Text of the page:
Today marks Occupy Dame Street’s 100th day of occupation in the shadow of the Central Bank of Ireland building in central Dublin. It is a good time for us to reflect on where we are now, and where we can go from here.
The last 100 days have been exhilarating and exhausting for those of us involved in this occupation. There have been moments of great hope, but we must also recognise there have been moments of difficulty. Today we mark 100 days of direct opposition to the economic suffering being imposed on Ireland and we look to the future and the alternatives we can create together.
In our demonstrations we saw the positive and hopeful energy of vast diversity of people in this city who were no longer prepared to obey this government’s demands, on behalf of the EU and IMF, that we tighten our belts and give in to unnecessary and unfair use of public money.
We have made many new friends, and forged new alliances with people who saw, as we did, that this country and its institutions are increasingly run in the interests of the privileged few – the 1% – and at the expense of the many – the 99%. The Central Bank plaza became a key site in the city for dialogue, learning, song, poetry, friendship and resistance.
We’ve been humbled and inspired by those people who have extended their support in so many ways, via donations of blankets, food, money, clothing, construction expertise, and their time; by standing guard over the camp in the middle of the night in sometimes difficult circumstances and awful weather; by participating in workshops, marches, celebrations and on-line; and by spreading the word in their communities.
In these people’s acts of solidarity and support, we glimpse a better future than the one planned for us by the European and Irish authorities. Their future, the ideal future of the 1%, involves untold billions more in public money being stolen by bank bondholders, higher taxes on poor and working people to fund the wealthy, continued high unemployment, the implosion of small businesses, and the ongong and accelerating dismantling of our public services, our social safety net, and our protections in the workplace. As a result of our constant interactions with the multitudes of ordinary people who have stopped off, however briefly, to express their support for the occupation – it is clear to us that these concerns are widely shared and that those who are prepared to resist the anti-democratic imposition of such a future can expect broad public support.
Here outside the Central Bank, we stand in opposition to the 1%’s future of inequality and fear, and we will stand alongside anyone else prepared to resist. We stand for collective action and stand against privatised despair; we stand for a decent wage and against unemployment and unpaid labour; we stand for justice and against inequality. We stand for the 99%.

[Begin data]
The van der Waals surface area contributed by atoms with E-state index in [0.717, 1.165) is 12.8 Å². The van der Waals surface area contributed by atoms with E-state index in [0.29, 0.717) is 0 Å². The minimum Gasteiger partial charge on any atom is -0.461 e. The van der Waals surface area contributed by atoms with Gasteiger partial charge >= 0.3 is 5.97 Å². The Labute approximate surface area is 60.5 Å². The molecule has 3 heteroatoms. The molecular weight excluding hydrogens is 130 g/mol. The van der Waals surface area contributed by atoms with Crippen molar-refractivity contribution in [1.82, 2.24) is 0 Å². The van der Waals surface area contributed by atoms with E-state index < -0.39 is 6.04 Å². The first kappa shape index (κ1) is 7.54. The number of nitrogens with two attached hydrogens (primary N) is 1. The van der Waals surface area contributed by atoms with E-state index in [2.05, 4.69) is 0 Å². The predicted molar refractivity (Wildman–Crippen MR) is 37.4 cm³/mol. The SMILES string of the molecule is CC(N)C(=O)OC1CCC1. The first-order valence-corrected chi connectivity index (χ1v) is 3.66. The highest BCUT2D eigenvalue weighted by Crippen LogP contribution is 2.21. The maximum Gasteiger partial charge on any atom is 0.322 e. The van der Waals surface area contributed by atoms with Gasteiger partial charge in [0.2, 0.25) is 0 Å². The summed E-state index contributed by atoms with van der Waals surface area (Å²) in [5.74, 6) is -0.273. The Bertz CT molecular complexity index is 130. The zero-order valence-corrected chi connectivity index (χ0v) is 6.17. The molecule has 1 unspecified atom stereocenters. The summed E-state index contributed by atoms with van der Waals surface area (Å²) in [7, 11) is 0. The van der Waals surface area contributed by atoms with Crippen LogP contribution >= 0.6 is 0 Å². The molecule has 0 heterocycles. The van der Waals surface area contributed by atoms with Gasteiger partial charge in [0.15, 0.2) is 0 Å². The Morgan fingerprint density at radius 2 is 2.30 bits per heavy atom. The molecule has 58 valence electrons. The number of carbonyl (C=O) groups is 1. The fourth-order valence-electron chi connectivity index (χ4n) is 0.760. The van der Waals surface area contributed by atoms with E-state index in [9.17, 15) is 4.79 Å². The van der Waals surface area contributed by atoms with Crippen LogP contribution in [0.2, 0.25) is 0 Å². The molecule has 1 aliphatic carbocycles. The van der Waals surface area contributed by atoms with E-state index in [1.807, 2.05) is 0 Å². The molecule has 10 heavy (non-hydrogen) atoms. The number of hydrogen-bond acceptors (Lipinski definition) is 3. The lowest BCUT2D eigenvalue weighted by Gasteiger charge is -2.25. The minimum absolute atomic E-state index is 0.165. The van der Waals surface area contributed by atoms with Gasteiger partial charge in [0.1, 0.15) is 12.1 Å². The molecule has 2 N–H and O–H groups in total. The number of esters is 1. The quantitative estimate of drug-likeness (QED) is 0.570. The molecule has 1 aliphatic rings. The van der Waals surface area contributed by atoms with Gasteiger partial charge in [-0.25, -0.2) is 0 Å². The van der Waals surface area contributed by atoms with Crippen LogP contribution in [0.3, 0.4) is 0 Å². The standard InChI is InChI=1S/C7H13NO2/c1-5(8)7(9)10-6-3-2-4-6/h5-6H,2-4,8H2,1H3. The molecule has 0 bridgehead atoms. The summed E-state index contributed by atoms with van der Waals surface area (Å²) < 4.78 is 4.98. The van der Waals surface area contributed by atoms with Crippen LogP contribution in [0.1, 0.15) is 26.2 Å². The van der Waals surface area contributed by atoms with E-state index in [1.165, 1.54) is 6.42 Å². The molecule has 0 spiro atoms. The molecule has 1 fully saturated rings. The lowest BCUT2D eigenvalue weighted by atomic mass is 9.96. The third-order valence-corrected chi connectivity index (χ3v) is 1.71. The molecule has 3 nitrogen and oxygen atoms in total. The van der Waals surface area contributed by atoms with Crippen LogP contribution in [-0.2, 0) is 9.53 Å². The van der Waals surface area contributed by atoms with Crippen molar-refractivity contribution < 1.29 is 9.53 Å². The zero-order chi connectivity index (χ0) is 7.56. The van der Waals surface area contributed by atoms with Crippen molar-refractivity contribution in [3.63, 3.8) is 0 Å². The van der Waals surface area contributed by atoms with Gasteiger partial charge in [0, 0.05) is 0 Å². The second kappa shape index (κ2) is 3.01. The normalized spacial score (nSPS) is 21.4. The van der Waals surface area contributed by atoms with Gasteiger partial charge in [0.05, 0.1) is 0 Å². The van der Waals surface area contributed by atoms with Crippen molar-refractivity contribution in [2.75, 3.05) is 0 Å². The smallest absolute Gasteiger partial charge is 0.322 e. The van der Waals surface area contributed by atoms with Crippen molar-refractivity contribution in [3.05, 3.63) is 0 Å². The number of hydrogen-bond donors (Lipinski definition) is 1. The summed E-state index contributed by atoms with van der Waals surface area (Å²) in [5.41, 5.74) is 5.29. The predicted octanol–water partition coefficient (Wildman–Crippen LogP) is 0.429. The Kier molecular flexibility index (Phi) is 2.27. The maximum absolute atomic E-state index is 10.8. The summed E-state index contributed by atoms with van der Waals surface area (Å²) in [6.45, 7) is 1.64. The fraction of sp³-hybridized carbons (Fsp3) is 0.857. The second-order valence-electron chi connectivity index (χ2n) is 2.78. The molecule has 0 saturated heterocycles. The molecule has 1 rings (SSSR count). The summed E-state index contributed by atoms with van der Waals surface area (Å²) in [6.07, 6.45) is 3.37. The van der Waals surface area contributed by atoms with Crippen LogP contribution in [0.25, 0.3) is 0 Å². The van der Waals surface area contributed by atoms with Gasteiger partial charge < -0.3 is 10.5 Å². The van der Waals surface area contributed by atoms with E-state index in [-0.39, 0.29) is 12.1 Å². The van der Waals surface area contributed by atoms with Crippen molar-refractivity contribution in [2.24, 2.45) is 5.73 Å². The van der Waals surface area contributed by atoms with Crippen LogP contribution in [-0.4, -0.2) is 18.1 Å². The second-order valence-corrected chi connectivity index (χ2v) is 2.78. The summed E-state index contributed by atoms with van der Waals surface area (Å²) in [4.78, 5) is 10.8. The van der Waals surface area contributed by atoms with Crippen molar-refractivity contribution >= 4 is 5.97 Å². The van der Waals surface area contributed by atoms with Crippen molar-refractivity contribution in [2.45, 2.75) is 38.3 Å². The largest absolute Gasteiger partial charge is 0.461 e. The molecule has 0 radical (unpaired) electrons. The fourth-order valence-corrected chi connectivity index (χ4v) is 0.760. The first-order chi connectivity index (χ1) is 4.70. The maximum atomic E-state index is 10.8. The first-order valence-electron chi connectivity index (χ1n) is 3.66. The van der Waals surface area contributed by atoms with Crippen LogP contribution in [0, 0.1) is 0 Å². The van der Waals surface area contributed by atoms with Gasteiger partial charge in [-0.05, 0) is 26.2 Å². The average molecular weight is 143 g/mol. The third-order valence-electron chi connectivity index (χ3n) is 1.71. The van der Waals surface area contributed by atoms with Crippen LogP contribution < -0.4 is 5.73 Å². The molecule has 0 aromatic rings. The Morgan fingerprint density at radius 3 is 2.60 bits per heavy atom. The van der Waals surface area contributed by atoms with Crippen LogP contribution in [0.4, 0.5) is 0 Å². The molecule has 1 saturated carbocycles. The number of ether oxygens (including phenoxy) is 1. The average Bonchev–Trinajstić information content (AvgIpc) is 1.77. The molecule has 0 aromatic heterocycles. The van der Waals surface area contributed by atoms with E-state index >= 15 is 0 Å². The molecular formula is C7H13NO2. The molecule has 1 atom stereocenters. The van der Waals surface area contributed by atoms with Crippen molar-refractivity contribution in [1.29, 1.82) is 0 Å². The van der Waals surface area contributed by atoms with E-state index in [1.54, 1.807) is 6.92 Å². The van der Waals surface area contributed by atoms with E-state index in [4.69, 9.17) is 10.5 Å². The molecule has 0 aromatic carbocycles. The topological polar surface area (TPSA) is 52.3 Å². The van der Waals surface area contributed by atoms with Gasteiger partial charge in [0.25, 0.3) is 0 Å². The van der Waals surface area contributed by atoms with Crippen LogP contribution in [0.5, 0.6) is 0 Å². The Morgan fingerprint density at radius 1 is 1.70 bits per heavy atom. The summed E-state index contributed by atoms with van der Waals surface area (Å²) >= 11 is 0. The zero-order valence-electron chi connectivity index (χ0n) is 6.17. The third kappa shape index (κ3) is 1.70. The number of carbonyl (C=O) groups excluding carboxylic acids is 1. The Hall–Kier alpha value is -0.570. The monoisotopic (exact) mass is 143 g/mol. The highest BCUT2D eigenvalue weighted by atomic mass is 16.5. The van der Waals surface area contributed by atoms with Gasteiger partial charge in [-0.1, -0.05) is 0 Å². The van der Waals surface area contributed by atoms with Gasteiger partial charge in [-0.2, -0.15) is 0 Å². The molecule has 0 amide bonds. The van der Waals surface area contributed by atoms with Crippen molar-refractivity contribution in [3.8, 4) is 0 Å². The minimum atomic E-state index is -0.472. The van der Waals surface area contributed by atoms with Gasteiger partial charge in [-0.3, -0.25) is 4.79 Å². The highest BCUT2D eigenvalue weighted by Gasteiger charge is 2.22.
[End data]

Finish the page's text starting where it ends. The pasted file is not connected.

We are a group of ordinary people. Many of us have never been involved in anything like this sustained act of protest and resistance before. We, together with the network of supporters that has formed around the occupation, are learning from our mistakes, growing up in public and developing new ways to resist. We continue to stand together, to learn with and from each other, and to provide a platform for people to generate their own, varied and multiple, solutions.
As winter gives way to spring, we resolve to maintain our occupation at the Central Bank. We are determined to continue to challenge the anti-democratic and unjust power of the 1% and to support real, participatory democracy of the 99%. We intend to strengthen the bonds we have forged with Occupy movements across the island -in Galway, Cork Belfast, Dublin, Limerick, Waterford and Louth, and with our friends from the Spectacle of Defiance.
We are inspired by the new Community Resource Centre in Cork and the courage of workers staging sit-ins at Vita Cortex and La Senza, the Kingscourt Brick workers, and all the everyday people showing their support for them. We also salute the campaign of non-payment of the household tax and salute those involved in building it.
Our own movement began in response to what we had seen in North America, Iceland, Greece, Spain and North Africa. Slowly but surely, despair on this island is giving way to resistance, and it is now seeing what other people are doing here that propels us onward. We are progressing steadily, our confidence grows that we are going far.
Right now, there can be no better an example of how this country is ruled in the interests of the wealthy few than the planned payments to Anglo Irish Bank unsecured bondholders, the first of which is due on January 25th.
From Occupied Dame Street, we say to the people of this country and beyond: This is nothing but a robbery and extortion of the people on an epic scale. It is quite simply economic treason. THESE PAYMENTS MUST BE STOPPED.
Occupy Dame Street are committed to a vigorous campaign against these payments and we encourage other groups, formed and yet to be formed, to commit in their own ways to doing the same in the coming days and weeks.
We are presently organising our own direct actions and civil disobedience to forcefully oppose the payments. We ask you to join us.
We can stop them. We are many – they are few.
We are the 99%